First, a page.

Of course, in the current atmosphere of bilateral relations, comments against the Chinese government are unlikely to draw much, if any, condemnation at home. But they still seem quite unnecessary, even provocative.
Upon hearing news that Shin Shin, a 6-year-old female panda in Tokyo's Ueno Zoo, was pregnant with the twin cubs of Ri Ri, a male panda, Ishihara offered a name for the expected newborns last Thursday.
Like an embarrassing grandfather, Ishihara suggested that the twins should be named Sen Sen and Kaku Kaku, after the Senkaku Islands -- the disputed maritime territory which China and Tokyo both claim as sovereign land. China calls the islets the Diaoyu Islands.
Newborn pandas must be returned to China, since the country only loans out the endangered animals, and does not give them permanently to other nations.
Ishihara remarked that the act of retuning the cubs would allow China to at least be able to exercise sovereignty over something with the name of the islands.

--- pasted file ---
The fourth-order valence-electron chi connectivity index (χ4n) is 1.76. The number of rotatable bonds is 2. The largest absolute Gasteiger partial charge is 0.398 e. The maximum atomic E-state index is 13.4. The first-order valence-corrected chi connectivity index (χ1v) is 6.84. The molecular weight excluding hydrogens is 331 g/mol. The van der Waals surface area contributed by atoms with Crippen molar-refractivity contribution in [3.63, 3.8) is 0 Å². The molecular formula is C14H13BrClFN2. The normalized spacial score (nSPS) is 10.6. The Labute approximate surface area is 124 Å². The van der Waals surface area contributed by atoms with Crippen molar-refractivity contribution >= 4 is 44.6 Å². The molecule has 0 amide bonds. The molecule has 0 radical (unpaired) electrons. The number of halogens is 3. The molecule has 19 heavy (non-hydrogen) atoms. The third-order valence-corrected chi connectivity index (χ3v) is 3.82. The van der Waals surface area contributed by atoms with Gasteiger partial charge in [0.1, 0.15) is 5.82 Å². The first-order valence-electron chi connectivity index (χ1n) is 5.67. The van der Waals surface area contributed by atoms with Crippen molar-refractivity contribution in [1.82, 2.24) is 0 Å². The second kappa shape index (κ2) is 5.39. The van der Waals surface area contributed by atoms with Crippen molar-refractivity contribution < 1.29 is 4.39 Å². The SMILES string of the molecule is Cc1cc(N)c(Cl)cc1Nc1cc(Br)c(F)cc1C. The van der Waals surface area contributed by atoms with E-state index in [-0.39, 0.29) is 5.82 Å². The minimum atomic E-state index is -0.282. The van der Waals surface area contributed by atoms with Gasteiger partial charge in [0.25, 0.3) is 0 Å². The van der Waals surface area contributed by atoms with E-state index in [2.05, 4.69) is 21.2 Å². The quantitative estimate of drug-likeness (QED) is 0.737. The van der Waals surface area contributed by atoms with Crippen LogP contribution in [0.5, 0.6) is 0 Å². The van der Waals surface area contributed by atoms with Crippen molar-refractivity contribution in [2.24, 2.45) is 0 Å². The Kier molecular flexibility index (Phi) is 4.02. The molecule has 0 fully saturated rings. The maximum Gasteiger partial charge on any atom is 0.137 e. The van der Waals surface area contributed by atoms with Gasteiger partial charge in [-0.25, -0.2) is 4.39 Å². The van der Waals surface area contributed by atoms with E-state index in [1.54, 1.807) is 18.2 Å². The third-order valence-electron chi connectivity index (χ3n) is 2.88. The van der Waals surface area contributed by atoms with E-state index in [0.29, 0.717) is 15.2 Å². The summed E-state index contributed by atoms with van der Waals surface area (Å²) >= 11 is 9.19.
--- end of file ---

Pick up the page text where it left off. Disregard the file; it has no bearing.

New births for pandas, notoriously difficult to breed, should be a happy prospect. Although Japan has long had a special exhibit for pandas in its Ueno Zoo in Tokyo, a cub hasn't been born there in 20 years.
The Chinese Foreign Ministry, responded on Friday by calling the comments cheap performance in Ishihara's schemes to damage Sino-Japanese relations (...) that would only hurt Japan and Tokyo's image.
No matter what names Ishihara gives to Chinese pandas, he cannot change the fact that the pandas belong to China, just as Japan cannot change the fact that the Diaoyu Islands belong to China no matter what names it gives to the islands and their adjacent islets, said the Ministry.
Ishihara raised the ire of the Chinese government in mid-April, when he proposed that the Tokyo municipal government would purchase privately held portions of the disputed islands, drawing a backlash from nationalists in China.